The Incomparable Hildegarde


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Hildegarde biographies:

Hildegarde Loretta Sell Papers:

Major Engagements 1933-1994 and Discography:



I Was In the Mood for Love – 1933

British Pathé short film



Darling, Je Vous Aime Beaucoup (Anna Sosenko)

British Pathé short


For Me, For You (w.m Leo Towers and Rodd Arden) recorded 20 May 1935


I Dream Too Much (m. Jerome Kern, w. Dorothy Fields) was introduced in the 1935 film of the same name, sung by Lily Pons, and covered by Hildegarde that year.


Honey-Coloured Moon (Mabel Wayne and Desmond Carter)

Hildegarde with Henry Hall and his Orchestra in the British film Music Hath Charms (1935)



Joue à Joue is a French lyric version of Irving Berlin’s Cheek to Cheek, with the lyric by Rene Nazelles. It was recorded by Hildegarde in 1936.



Ten Pretty Girls (w.m. Will Grosz & Jimmy Kennedy) published in 1937



Lili Marleen (m. Norbert Schultze, w. Hans Leip) with English lyrics by Phil Park, and Mack David

Hildegarde with orchestra and male chorus directed by Harry Sosnik – 1944


My Heart Sings (Harold Rome, Henri Jamblan, Henry Herpin)



I’ll Be Yours (m. Dino Olivieri, w. Anna Sosenko)

“I’ll Be Yours” is an English-language version of the popular European WWII era song J’Attendrai (Tornerai). The song was recorded on 28 April 1945, according to the Hildegarde discography at, and issued that year as Decca 23423, with Counting the Days as the A-side.

Of Anna Sosenko, Wikipedia notes that she is

perhaps best known as a manager and writer for Hildegarde for whom she wrote “Darling, Je Vous Aime Beaucoup.” She worked with Hildegarde for twenty years and was her companion before the two broke up in the 1950s.[2]



Counting the Days — issued as the A-side of Decca 23423, b/w I’ll Be Yours – 1945



The Sidewalks of New York (Charles B. Lawlor, James W. Blake)

Excerpts from the Wikipedia article:

The tune, a slow and deliberate waltz, was devised by Lawlor, who had been humming the tune while stopping by the hat store where Blake worked. As the two became increasingly enthusiastic about the song, they agreed to collaborate, with Lawlor putting the tune to sheet music and Blake creating the lyrics.[1] The words of the song tell the story of Blake’s childhood, including the friends with whom he played as a child, namely Johnny Casey, Jimmy Crowe, Nellie Shannon (who danced the waltz), and Mamie O’Rourke (who taught Blake how to “trip the light fantastic,” an extravagant expression for dancing). The song is sung in nostalgic retrospect, as Blake and his childhood friends went their separate ways, some leading to success while others did not (“some are up in ‘G’ / others they are on the hog”).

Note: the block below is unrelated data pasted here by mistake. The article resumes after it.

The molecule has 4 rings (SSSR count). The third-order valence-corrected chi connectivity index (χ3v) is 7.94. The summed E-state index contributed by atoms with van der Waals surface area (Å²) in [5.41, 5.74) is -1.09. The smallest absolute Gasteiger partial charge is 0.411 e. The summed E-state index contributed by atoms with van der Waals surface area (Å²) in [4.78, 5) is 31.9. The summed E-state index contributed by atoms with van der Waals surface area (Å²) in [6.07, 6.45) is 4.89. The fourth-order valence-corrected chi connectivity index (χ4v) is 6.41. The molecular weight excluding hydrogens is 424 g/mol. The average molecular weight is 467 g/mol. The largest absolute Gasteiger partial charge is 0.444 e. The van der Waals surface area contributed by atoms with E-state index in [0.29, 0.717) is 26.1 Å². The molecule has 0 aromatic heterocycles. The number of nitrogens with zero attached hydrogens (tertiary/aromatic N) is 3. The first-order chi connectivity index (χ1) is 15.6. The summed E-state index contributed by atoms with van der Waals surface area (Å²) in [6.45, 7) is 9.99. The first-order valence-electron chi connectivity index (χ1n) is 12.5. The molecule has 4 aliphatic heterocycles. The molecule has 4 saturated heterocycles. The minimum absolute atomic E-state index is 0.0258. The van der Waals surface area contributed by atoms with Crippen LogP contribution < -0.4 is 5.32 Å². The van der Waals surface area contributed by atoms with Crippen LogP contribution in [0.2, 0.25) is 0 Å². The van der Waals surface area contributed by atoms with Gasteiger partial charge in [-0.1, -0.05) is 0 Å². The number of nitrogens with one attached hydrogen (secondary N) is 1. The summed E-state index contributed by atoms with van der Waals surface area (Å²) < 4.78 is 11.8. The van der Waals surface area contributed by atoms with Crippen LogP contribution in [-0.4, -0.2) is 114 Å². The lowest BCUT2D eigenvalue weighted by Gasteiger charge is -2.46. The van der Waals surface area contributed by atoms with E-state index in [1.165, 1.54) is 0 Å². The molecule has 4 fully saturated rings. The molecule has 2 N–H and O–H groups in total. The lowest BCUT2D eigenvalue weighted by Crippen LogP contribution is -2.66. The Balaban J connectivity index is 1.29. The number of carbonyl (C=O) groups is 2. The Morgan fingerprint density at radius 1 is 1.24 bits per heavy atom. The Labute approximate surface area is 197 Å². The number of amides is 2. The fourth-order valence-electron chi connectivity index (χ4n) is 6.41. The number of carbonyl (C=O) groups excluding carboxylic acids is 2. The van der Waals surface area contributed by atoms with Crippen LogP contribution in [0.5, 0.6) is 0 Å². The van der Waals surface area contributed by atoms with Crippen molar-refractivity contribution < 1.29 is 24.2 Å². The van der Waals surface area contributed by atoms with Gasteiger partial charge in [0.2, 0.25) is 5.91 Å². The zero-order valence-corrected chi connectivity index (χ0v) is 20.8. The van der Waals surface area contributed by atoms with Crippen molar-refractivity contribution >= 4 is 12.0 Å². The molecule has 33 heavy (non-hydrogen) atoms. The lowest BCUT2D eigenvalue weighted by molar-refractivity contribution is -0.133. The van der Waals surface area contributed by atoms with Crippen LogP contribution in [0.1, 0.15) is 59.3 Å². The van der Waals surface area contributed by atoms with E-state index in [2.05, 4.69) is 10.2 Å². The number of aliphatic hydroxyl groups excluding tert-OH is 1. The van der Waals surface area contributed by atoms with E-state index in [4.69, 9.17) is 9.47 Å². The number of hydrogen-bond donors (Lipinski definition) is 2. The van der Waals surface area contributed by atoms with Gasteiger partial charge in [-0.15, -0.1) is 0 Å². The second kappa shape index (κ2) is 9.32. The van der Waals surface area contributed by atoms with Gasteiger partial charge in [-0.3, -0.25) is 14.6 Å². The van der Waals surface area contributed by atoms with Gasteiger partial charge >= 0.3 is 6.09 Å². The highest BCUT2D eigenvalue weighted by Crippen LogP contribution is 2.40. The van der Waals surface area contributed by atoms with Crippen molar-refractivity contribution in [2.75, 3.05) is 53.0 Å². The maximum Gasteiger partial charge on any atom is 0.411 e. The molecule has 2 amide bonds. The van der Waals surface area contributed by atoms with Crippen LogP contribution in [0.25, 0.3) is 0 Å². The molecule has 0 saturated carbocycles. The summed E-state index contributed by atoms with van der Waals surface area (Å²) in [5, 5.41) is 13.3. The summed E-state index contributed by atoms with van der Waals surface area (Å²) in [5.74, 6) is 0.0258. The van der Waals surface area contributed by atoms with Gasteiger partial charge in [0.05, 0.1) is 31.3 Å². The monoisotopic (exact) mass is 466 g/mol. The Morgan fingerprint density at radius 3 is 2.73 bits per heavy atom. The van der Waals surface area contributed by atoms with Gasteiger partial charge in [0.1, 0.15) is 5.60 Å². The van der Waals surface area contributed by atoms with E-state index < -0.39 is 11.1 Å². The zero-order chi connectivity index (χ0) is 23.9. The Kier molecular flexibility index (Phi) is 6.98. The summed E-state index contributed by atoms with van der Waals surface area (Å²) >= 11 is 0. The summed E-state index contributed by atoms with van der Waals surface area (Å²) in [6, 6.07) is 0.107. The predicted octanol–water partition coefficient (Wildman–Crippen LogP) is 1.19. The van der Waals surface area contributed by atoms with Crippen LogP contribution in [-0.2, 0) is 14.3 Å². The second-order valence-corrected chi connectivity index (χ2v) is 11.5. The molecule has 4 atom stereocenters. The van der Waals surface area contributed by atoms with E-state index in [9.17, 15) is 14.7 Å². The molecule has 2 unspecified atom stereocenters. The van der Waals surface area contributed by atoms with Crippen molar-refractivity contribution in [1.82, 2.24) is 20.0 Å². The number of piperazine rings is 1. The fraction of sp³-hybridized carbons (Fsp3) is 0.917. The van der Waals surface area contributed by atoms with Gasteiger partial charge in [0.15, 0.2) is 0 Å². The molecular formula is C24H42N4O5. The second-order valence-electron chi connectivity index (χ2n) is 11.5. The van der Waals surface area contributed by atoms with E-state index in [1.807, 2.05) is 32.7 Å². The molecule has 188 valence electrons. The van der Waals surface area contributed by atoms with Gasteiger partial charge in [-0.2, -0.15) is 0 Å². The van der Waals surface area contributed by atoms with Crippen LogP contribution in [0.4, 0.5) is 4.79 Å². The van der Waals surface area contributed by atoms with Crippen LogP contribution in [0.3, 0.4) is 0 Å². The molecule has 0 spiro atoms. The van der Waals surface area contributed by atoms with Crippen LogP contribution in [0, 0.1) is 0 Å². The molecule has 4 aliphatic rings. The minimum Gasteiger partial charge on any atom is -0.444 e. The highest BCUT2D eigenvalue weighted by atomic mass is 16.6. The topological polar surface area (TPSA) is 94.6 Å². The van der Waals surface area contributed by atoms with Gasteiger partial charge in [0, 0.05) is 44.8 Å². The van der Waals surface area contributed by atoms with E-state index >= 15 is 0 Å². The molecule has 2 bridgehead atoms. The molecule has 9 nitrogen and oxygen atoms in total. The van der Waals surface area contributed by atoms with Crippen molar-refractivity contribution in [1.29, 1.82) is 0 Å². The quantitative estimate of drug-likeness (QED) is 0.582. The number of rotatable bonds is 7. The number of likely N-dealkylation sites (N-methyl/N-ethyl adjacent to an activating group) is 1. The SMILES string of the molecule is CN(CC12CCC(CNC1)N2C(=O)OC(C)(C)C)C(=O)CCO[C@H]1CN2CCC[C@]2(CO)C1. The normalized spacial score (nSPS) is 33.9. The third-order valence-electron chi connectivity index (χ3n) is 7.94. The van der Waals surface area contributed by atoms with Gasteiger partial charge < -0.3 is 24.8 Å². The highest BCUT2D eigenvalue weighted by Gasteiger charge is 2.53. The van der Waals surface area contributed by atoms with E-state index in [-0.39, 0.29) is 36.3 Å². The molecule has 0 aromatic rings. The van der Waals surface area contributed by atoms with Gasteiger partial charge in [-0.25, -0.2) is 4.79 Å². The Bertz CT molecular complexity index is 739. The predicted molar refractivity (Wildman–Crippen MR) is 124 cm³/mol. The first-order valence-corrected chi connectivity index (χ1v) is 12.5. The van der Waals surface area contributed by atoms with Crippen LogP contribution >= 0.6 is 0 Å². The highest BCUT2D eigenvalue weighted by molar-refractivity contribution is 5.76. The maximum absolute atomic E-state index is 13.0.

Though the song achieved cultural success shortly after its release, the two authors earned only $5,000 for their efforts. Lawlor died penniless in 1925, while Blake fell ill and died in 1935, their song reputedly having sold 5,000 copies a year by the time of Blake’s passing.[3]

Hildegarde with Guy Lombardo and his Royal Canadians and (vocal group) The Song Spinners — 1946


Hildegard live, mid-1970s — “The Last Time I Saw Paris,” “I’ll Be Seeing You,” “Lili Marlene”



4 Comments (+add yours?)

  1. Ted Schaar
    Nov 21, 2016 @ 11:48:48

    Hello from America’s Dairyland. I’m writing a story about flappers. My mother was one and knew Hildegarde; although I’m not certain, I think they met at the Wisconsin Roof nightclub in Milwaukee in 1925 or 1926. Both were born in 1906. First, I’d like your permission to include the photo on your site of Hildegarde as a girl holding a cat in what appears to be mild flapper attire in my story; and second, if that’s okay, do you have a higher res version? I credit the picture anyway you like. Thanks, Ted

    Liked by 1 person


    • doc
      Nov 21, 2016 @ 21:30:07

      Hi Ted,

      I don’t own the copyright for the image. Although I don’t recall which site I obtained the image from, today I quickly found a file image of the same size (in a post dated somewhat earlier than my copy of the image) by Tumblr user Wisco Histo, where the link to the source is redirected to a page in a Marquette University Raynor Memorial Libraries digital collection (“In the Spotlight”) titled “Hildegarde poses with cat on Easter Sunday, 1925.” The dimensions of the image at the source are 2801 x 4008 pixels, but the image quality is quite low. When today, in tests, I resized the full-size image to 25% and 20%, it still looked rather blurry.

      Regards, doc



  2. Ted Schaar
    Nov 22, 2016 @ 03:01:10

    Thanks, Doc. Best wishes, Ted

    Liked by 1 person


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